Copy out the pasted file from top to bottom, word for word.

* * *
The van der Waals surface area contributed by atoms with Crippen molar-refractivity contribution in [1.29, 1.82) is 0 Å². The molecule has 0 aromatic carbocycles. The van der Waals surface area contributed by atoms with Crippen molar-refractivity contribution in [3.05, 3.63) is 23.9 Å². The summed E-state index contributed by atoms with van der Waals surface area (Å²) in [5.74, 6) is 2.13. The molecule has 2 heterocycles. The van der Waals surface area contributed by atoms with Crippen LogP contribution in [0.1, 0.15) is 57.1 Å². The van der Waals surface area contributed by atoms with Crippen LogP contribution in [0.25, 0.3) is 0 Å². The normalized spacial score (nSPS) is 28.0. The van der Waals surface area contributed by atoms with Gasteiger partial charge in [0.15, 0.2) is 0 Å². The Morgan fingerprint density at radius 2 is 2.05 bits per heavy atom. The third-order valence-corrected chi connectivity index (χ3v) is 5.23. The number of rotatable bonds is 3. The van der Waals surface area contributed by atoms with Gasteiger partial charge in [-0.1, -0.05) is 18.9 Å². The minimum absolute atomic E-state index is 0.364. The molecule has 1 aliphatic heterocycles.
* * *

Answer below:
The van der Waals surface area contributed by atoms with Crippen molar-refractivity contribution in [1.29, 1.82) is 0 Å². The molecule has 0 aromatic carbocycles. The van der Waals surface area contributed by atoms with Crippen molar-refractivity contribution in [3.05, 3.63) is 23.9 Å². The summed E-state index contributed by atoms with van der Waals surface area (Å²) in [5.74, 6) is 2.13. The molecule has 2 heterocycles. The van der Waals surface area contributed by atoms with Crippen LogP contribution in [0.1, 0.15) is 57.1 Å². The van der Waals surface area contributed by atoms with Crippen LogP contribution in [0.25, 0.3) is 0 Å². The normalized spacial score (nSPS) is 28.0. The van der Waals surface area contributed by atoms with Gasteiger partial charge in [0.15, 0.2) is 0 Å². The Morgan fingerprint density at radius 2 is 2.05 bits per heavy atom. The third-order valence-corrected chi connectivity index (χ3v) is 5.23. The number of rotatable bonds is 3. The van der Waals surface area contributed by atoms with Gasteiger partial charge in [-0.1, -0.05) is 18.9 Å². The minimum absolute atomic E-state index is 0.364. The molecule has 1 aliphatic heterocycles.